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The subject of continuum biomechanics could fill up volumes. we solved several problems. as with all subjects. We began the text with a solid foundation in Cartesian tensors. Finally. appropriate boundary and initial conditions are applied to obtain a solution to the governing equations. A common numerical approach in . typically yielding displacement or velocity fields. While closedform solutions are desirable. Along the way. even at an elementary level. there is a relatively straightforward recipe for tackling continuum mechanics problems. as not every problem has a closed form solution). However. and energy). much of the enrichment of your study of biomechanics is contained in the problems we have included at the end of each chapter. but depth on only a few. If you take a moment to reflect. As this is an introductory text. Note that curvilinear coordinates and a presentation of general tensor algebra and calculus are the subjects of intermediate and advanced texts. there is much more to learn. linear and angular momentum. numerical approaches are often taken (and are sometimes the only recourse.e. We then spent a good deal of effort studying strain (kinematics) and stress separate from one another. and demonstration of important points by solving some simple. the mathematical aspects of the solution of continuum biomechanics problems can be quite complex. Finally. we showed how stress and strain can be related to each other through the many constitutive theories we discussed. In fact. stress is determined from substituting the strains or strain rates back into the constitutive equations. We have chosen to curtail our discussion to salient features of the theories we have addressed. However.g. Though the physical concepts and solution approach are straightforward.201 Afterword We hope you have learned much about the subject of continuum biomechanics from reading this book. One then substitutes the constitutive equation(s) describing the body of interest and the kinematic relations (i. classical problems. Lastly. compatibility equations) into the conservation laws to arrive at governing equations for the loading configuration under investigation. we have presented a breadth of topics.. as they are distinct concepts. One begins with conservation laws which must be true for all systems (e. strains and strain rates can be calculated. conservation of mass. reading is not enough! There is no substitute for solving continuum mechanics problems. presentation and explanation of the constitutive equations.. Reaction forces can be obtained by integrating the stress over its area of application. From these fields.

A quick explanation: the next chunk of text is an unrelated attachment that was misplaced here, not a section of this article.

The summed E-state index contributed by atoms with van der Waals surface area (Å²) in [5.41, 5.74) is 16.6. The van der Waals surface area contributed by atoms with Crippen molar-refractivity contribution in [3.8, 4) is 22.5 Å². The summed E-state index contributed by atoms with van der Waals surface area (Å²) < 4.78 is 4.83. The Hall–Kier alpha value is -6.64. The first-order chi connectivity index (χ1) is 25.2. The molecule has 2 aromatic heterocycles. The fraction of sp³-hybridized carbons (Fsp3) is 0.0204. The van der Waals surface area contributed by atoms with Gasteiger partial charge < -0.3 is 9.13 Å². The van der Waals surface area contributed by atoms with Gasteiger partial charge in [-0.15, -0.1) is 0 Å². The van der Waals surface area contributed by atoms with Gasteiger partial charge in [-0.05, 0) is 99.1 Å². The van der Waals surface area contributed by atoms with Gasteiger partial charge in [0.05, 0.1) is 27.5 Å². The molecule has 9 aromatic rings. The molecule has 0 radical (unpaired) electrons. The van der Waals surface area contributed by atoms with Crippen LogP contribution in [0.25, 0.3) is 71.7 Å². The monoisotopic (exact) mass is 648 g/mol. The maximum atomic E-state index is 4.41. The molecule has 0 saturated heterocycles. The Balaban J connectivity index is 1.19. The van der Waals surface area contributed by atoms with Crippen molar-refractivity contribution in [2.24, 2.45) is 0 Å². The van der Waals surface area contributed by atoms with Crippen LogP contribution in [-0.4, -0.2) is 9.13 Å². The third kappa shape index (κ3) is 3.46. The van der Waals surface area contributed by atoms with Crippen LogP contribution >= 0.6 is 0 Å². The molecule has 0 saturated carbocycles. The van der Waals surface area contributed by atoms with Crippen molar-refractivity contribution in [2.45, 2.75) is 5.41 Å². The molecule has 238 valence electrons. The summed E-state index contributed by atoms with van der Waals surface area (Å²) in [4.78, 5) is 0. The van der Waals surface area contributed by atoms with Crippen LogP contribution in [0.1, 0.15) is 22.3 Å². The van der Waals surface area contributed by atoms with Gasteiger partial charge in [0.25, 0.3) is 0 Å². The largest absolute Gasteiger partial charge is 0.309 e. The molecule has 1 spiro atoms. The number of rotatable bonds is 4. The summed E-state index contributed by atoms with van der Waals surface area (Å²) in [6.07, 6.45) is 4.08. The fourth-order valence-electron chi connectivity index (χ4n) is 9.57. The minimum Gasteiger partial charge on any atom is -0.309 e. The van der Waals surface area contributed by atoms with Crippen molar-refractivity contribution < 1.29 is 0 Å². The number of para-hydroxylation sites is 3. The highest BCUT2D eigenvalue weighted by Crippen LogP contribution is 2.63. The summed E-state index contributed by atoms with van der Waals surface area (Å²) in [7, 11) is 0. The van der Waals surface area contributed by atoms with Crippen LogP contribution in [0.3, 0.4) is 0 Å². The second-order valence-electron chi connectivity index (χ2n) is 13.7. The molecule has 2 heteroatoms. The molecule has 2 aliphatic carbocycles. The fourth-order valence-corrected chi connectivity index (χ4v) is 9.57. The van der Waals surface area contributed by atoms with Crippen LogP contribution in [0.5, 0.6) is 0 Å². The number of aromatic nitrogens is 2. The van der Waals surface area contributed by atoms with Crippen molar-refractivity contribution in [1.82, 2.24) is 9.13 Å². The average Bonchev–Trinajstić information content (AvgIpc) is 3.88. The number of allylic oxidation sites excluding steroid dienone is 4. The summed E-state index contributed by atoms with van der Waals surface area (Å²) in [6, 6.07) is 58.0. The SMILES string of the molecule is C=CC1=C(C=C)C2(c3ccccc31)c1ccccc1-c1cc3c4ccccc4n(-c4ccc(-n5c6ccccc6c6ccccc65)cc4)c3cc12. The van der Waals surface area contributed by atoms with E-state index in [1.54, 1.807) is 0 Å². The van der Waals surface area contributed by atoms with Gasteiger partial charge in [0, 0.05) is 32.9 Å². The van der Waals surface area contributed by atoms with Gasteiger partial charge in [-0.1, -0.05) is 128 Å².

. Similarly. the references contain many texts that expand upon the material presented here at an intermediate or advanced level. we showed how biphasic theory and poroelasticity are related. In fact. though “mixtures of one component” certainly reduce to the theories of fluids or solids. We believe that once these principles and theories have been studied and understood. However. homework problems. We would like to point out.e. A fantastic introductory text on finite element analyses can be found in the references [35]. “to err is human. For example. We presented theories that are germane to establishing descriptions of and solutions for the behavior of biological tissues and materials. as the latter is a subset of the former. our emphasis was the foundations of continuum mechanics. it is with relative ease that one can transition to biomechanics problems. as well as bringing to our attention any errors of commission or omission that you may come across. While we have made every effort to ensure the content of the text. but fluid and thermal effects as well). without being exhaustive in the “bio” aspects. and are hence limited by the extent to which they sufficiently describe certain aspects of material behavior. and homework solutions is correct. including the mathematics necessary to solve more complicated problems.” We would appreciate any and all constructive feedback as to how we can improve the text. KA2 and RMN . we have attempted to integrate the vertical and horizontal layers of complexity among the theories we have presented.202 INTRoduCTIoN To CoNTINuuM BIoMeChANICS continuum mechanics is the finite element method. we view hyperelasticity as vertically above linear elasticity. in that they are able to accurately describe a vast array of material behavior. Though the subject of this book is biomechanics. that while these theories provide great mathematical models of physical reality. not solely stress or strain. we view these as more horizontally related to elasticity through the inclusion of different aspects of physical reality (i. we showed how linear viscoelasticity is vertically above linear elasticity and Newtonian viscous fluids. Mixture theory is somewhat in a class of its own. Thank you. We have made every effort to cite texts that one should be able to pick up and follow after reading this book (including the fact that many of the references share our notation). they are only models of physical reality. Finally. While elasticity is a subset of poroelasticity or thermoelasticity.